5 min Reading time
Fraudsters pretend to be one of your loved ones via email, text or app messages. Or vice versa: they write to your loved ones in your name. They are asking for urgent financial help.
The scammers somehow get your data. They then send you a message on behalf of a close relative or close friend. Of course, the fraudsters first come up with an excuse why you are suddenly contacted by an unknown number. For example: “Sorry, I lost my smartphone. This is my new number.”
It is even possible that the text message was sent from a known email address or mobile number. Scammers can sometimes take over the existing email address or mobile number of a loved one (spoofing). After some small talk, you soon get the question to transfer money to a certain account number, because your 'dear one' urgently needs to pay for a large purchase or is having a bit of a financial difficulty. Usually it concerns amounts between 250 and 2,000 euros, sometimes even more.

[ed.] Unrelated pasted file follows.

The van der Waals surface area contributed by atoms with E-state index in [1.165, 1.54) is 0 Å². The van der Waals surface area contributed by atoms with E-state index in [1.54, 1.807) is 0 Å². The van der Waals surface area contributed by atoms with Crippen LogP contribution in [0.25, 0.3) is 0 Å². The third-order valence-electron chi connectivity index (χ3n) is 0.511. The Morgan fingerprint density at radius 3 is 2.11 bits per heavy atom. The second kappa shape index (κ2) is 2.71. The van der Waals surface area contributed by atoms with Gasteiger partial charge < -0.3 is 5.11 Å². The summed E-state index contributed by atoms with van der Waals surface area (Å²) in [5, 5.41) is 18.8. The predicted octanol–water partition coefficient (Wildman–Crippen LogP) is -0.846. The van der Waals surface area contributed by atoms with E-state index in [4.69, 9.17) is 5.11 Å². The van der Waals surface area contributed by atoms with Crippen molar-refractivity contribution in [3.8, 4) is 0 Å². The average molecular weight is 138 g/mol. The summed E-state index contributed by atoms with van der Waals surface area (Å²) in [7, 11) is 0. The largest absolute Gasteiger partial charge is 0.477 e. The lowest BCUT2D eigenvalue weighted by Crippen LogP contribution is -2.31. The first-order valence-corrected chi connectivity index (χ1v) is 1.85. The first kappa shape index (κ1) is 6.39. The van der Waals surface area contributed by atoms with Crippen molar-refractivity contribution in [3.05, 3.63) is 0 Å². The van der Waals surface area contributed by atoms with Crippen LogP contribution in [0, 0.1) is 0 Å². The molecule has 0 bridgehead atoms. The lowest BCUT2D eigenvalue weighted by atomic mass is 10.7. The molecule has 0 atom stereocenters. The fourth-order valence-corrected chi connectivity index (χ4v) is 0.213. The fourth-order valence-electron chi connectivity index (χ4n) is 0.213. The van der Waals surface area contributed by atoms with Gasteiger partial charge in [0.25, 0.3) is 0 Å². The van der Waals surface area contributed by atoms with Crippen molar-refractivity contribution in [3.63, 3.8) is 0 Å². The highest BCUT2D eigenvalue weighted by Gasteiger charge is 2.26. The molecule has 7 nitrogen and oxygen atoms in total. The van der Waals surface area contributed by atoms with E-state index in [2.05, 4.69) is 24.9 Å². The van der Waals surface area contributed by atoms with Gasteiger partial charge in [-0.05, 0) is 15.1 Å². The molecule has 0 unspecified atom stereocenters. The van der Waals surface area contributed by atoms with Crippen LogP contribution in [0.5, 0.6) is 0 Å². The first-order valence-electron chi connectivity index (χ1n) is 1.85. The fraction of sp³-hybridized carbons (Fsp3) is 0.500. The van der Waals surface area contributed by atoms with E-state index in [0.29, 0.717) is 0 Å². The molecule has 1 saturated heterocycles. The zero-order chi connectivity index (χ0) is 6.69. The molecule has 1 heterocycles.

The messages are very credible and real. You naturally want to 'help' your family member or friend and you tend to deposit the money immediately. Don't! Because when you contact your real family member or friend, you will realise that nothing is going on. And the scammers? They will be long gone with your money.
"Golden rule: always call the sender of the message, or ask some control questions with answers that can not be found in previous emails, chat messages or on social media."
Be alert! Suddenly received a message from one of your loved ones via an unknown number? Always check with the sender . Especially if you are asked to transfer money. Do not just proceed to payment.
Please report this attempted fraud to your bank and to the police. If you have received a text message from a scammer containing a payment link or an IBAN number, send it to your own bank as soon as possible.
Report such an attempt even if you have no damage. This gives the police a better view of the criminals behind this type of fraud.
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